A short film thats in permanent exhibition at the South Liverpool Hospital in Garston - the birthplace of the School of Tropical Medicine and of the study and cure of tropical diseases in the western world. The fi is part of a commission of a number f works designed for the Hospital. It's about a local community composting group in Garston. The Rotters group collects food waste from the local area, turning it into compost, which is then used in their allotment growing projects with old people and children.
The film explores how knowledge is passed between generations – as recipes or life lessons – as well as the day to day operations of the waste collectors. This was one of three documentaries about the local area, commissioned by FACT, to show in the new South Liverpool Hospital. The film is forms a small part of a much bigger exhibition of works exploring ideas, communication and community, currently on at FACT. The ‘Knowledge Lives Everywhere‘ exhibition also features work by Neil Winterburn, HIVE Collective, Aberrant Architecture, and Nerve Magazine.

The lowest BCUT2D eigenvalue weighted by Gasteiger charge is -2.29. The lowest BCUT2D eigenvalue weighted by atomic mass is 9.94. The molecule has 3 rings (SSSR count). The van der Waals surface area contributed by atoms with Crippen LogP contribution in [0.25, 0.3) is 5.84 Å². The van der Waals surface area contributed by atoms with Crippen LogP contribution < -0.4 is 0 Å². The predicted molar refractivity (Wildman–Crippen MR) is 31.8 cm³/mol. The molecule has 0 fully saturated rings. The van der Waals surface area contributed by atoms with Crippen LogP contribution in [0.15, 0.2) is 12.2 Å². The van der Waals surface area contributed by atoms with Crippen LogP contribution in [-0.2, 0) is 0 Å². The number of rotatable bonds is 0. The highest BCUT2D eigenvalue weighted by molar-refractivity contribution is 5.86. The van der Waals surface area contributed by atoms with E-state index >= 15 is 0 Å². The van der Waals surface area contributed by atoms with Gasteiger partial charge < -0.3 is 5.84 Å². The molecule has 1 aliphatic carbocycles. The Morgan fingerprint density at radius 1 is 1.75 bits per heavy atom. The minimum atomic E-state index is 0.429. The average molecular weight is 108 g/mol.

Works for the hospital include a medicine garden that includes private and communal areas, a screening space, a lightbox installation, and a strange but beautiful insect/plant hybrid sculpture which points to its origins as the birthplace of the Liverpool School of Tropical Medicine. It was inspired by a local Garston blogger who said something to the nature of "they're pulling down our building and trying to appease us with another fucking public artwork". So I made a sub -tropical community garden with Chris Watsons sounds collected over his years of working with Attenborough. It started with my requests to have some say in the colour of the waiting room chairs and being told that this may not be possible, to the LSHP going all the way and my waiting room design of 2 storey glass fronted, Goan red floor waiting area with mobile planters and guaranteed-to-be open public garden courtyard
Five years on the bananas haven't fruited but in the summer its really populated. The lovely people of Rotters work with kids to garden, some of whom believe that chips come from Iceland (shop not country) not potatoes
Plants were donated by Liverpool Parks and Gardens - the biggest collection of tropical plants in the UK after Kew but poorly housed and dying, many of the ex-tropical plant handlers live in Garston,
filmed and edited by Gina Czarnecki and Sam Meech